The purpose of staging patients with NHL is to identify prognostic subgroups. It is apparent that the Ann Arbor classification alone does not do this consistently. Other clinical variables have been employed to generate a system for stratifying patients into risk groups. This has important implications for treatment planning. Patients identified as high risk may not be effectively treated by current regimens and experimental therapy may be justified. Conversely, patients at low risk may be effectively treated with current approaches and can be spared the additional toxicity and complications of more intensive regimens (table). One such validated scheme exists for aggressive NHL. The International Index7 was based on the analysis of presenting features and outcome in 2031 patients. Four risk groups were identified using a scoring system based on age, Ann Arbor stage, serum lactate dehydrogenase levels, performance status and number of extranodal sites involved. The predicted 5-year survivals of the groups were 73%, 51%, 43%, and 26%. The value of such an index lies in the ability to predict outcome and guide treatment planning.

    Table Potential complications of therapy

    The International Index has been applied to low-grade lymphoma but it does not seem to have the same discriminatory power in this situation. Several studies have attempted to establish prognostic parameters in indolent NHL,8 9 but none has gained widespread acceptance.

    Management of NHL


    Most patients will receive chemotherapy and/or radiotherapy, though the diagnosis of lymphoma does not necessarily indicate the need for cytotoxic therapy. This is particularly the case in low-grade NHL where early treatment has not improved overall survival. Surgery alone may rarely be curative and the recently recognised entity ofHelicobacter pylori-associated gastric MALToma may be successfully treated with antibiotics alone. Quality of life should be prominent in treatment planning, with consideration of the individual's general health, histological subtype, extent of disease and measurable prognostic factors. Currently greater than 50% of new cases of NHL occur in patients over 60 years10 in whom coexisting chronic disease may limit treatment. Elderly patients also appear to have a more aggressive disease.11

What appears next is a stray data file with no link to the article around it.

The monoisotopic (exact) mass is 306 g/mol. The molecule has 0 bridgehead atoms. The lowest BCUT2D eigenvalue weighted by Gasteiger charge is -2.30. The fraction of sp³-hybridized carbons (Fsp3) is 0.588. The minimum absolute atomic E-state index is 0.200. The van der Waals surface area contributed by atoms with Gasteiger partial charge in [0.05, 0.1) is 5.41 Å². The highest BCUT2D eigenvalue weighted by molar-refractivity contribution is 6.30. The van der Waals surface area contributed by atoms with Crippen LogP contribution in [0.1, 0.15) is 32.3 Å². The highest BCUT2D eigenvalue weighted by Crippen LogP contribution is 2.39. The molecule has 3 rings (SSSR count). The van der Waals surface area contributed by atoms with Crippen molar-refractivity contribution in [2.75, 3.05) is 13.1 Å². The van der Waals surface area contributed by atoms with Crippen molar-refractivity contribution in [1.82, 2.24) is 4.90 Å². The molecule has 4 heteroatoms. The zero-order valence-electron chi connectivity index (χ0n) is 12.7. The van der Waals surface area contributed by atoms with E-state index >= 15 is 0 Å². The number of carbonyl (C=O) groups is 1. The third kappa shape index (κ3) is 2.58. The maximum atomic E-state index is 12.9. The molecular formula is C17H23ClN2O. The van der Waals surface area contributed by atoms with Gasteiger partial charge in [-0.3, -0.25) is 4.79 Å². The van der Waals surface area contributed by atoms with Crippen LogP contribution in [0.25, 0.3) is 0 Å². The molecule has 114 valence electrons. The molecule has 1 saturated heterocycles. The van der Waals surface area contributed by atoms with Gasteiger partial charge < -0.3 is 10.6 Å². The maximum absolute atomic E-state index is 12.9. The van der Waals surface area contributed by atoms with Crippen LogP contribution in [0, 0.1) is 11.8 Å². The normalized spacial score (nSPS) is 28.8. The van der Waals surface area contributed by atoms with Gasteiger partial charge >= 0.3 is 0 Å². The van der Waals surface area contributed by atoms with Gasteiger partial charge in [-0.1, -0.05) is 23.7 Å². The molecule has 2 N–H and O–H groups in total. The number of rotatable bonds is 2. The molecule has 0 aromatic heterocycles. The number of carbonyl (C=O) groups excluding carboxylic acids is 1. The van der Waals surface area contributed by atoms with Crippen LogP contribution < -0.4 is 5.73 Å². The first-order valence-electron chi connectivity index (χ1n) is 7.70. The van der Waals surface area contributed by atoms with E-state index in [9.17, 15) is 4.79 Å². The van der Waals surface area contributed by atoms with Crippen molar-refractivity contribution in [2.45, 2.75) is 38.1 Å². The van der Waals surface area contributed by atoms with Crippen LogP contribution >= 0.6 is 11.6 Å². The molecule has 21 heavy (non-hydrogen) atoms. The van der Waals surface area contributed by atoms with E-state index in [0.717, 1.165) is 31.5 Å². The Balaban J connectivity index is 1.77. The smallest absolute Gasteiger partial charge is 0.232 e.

Most of the available data pertain to follicular lymphoma,12 which is the commonest type of NHL in the West. The usual presentation is with localised lymphadenopathy, though the majority of patients (80–85%) have widespread disease at diagnosis. The median survival is 4–10 years,8 13-15with cure only rarely achieved. Transformation to a more aggressive tumour occurs in up to 10% of cases with subsequent poor outlook.

    Localised follicular lymphoma (stage 1) presents the best opportunity for cure, and this may be achieved by radiotherapy. The relapse rate is 50%, most occurring within 5 years. Risk of relapse is associated with tumour bulk, age and presence of B symptoms. Adjuvant chemotherapy does not improve overall survival but does improve relapse-free survival.

    The aim of treatment in most cases of disseminated follicular NHL is symptom control rather than cure. Horning and Rosenberg16showed that treatment abstention until disease progression did not alter survival compared to those treated immediately after diagnosis. Such ‘watchful waiting’ may be proposed for patients in the absence of disease-related symptoms or adverse prognostic factors.

    Single agent chemotherapy with an alkylating agent such as chlorambucil or cyclophosphamide has been the standard treatment for follicular lymphoma. Response rates are of the order of 70–80%, though more than 70% relapse within 5 years. First-line therapy may then be repeated but responses tend to become shorter in duration until the disease becomes unresponsive. Combination chemotherapy such as ‘CVP’ (cyclophosphamide, vincristine and prednisolone) or ‘CHOP’ (cyclophosphamide, adriamycin, vincristine and prednisolone) has not been shown to affect overall survival.17 18

    The purine analogues fludarabine and 2-chlorodeoxyadenosine have been studied in indolent NHL.19-22 Response rates have been between 50 and 80% but no convincing improvement in overall survival has been shown. The additional toxicity and cost of these agents should also be considered. Alpha-interferon (αIFN) is active in low-grade NHL when used alone. However, it has predominantly been used either concomitantly with conventional chemotherapy during induction23 24 or as maintenance therapy after maximal response to first-line treatment.25 26 The optimal timing, dose or duration of αIFN therapy has yet to be established.

    Intensive treatment regimens have been studied in an attempt to reduce the high relapse rate, particularly in younger patients. The role of myeloablative chemoradiotherapy with autologous bone marrow stem cell transplant is under evaluation in this small group of highly selected patients.


    The early mortality of aggressive NHL is high but patients who do go into remission may have prolonged disease-free survival and up to one third may be cured. This contrasts with the situation in indolent NHL. Risk-adapted strategies are used according to accurate staging and assessment of prognostic factors.